P. T.: I’m really fond of Karloff, another typeface with two reverse-contrast styles.
S. L.: Three, even. There’s also Karloff Neutral.
P. T.: I like Karloff very much in general – it looks great.
I. R.: Which typeface was the most challenging to work with? For instance, once you applied it to a design, you could see that it wasn’t working.
S. L.: I can’t recall anything of the sort. Every image was a different story. Each typeface has an individuality.
P. T.: In fact, we worked in the following way: first, you come up with a topic and select a number of suitable typefaces. Naturally, those that don’t work with the topic are cast aside. We were not trying to come up with images to showcase specific typefaces. On the contrary, we started off with an idea and then selected a suitable typeface – like in real life.
V. K.: As we started working on an image, it soon became apparent what kind of a typeface we needed. So we selected a few, and eventually settled on one of them. It was never about going over the entire list of typefaces and choosing the ones that were easier to work with. It’s just that a typeface sometimes has the wrong personality. As for composition and plasticity, elements of the image are positioned and aligned at subsequent stages anyway.
V. K.: I enjoyed working with Druk because of the variable width of its letterforms: you can explore various ways of assembling it and combining different styles. It was fun to work with.
I. R.: What about serifs?
S. L.: Kazimir is unparalleled in that category.
P. T.: Our love for this typeface goes way back.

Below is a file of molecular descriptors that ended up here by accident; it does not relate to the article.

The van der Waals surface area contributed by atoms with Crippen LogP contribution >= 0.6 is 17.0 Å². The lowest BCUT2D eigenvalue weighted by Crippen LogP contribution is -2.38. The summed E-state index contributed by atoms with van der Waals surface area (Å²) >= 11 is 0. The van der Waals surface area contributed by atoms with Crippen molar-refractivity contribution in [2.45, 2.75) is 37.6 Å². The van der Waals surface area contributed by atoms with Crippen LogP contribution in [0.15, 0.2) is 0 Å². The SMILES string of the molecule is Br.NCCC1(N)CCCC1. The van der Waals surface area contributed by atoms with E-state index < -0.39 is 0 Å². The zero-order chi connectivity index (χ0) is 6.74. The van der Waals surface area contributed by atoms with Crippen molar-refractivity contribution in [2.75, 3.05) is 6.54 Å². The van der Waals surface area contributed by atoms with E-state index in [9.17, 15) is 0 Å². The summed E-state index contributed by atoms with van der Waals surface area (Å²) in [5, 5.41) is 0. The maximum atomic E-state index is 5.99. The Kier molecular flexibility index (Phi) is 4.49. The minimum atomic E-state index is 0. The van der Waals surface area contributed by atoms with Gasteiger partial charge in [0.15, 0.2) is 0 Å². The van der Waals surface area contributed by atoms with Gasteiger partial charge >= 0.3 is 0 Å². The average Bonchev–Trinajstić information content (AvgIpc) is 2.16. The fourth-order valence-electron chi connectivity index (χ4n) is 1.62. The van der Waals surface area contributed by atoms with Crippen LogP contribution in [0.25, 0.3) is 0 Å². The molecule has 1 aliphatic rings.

V. K.: I’ve got something to say about the collection in general. I used a lot of typefaces in this project, and Kazimir was one of my favorites. Well, I also used Pilar once, as a super display face. Unfortunately, I’m yet to find opportunities of using other typefaces, like Graphik. Something is always missing. However, if I need a display font, it’s easy to find. In my view, many typefaces have a very distinct personality, so they can’t serve as universal tools. If the typeface matches your artistic objective, it works fine. Graphik is a bit different: you can’t tweak it without changing its personality.
I. R.: I see what you mean. Most typefaces in our collection are very expressive; they aren’t all-purpose. However, it is peculiar that you would say it about Graphik. Anyway, it’s your experience, and I won’t comment on it in any way apart from expressing my respect.
S. L.: Some typefaces are fun to play with. Such as Xprmntl, Druk, and Karloff. It was fascinating to work with Amalta in a similar fashion… I spent a few hours toying with it. Even though I might not have come up with images, I certainly had a lot of fun. There were a number of typefaces like that. The same goes for Kazimir.
S. L.: I recall having a hard time with certain typefaces. Giorgio, was it?
V. K.: Giorgio… We just kicked it around. We used it for the karaoke video and for the hair ad, though it’s a serious typeface. It might have adapted to the context.
S. L.: I recall asking you to change the typeface or to come up with a few alternatives when we were working on the karaoke video. For some reason, Giorgio was the best option.
V. K.: It’s condensed enough and it’s neutral, so it was a perfect fit for the karaoke post.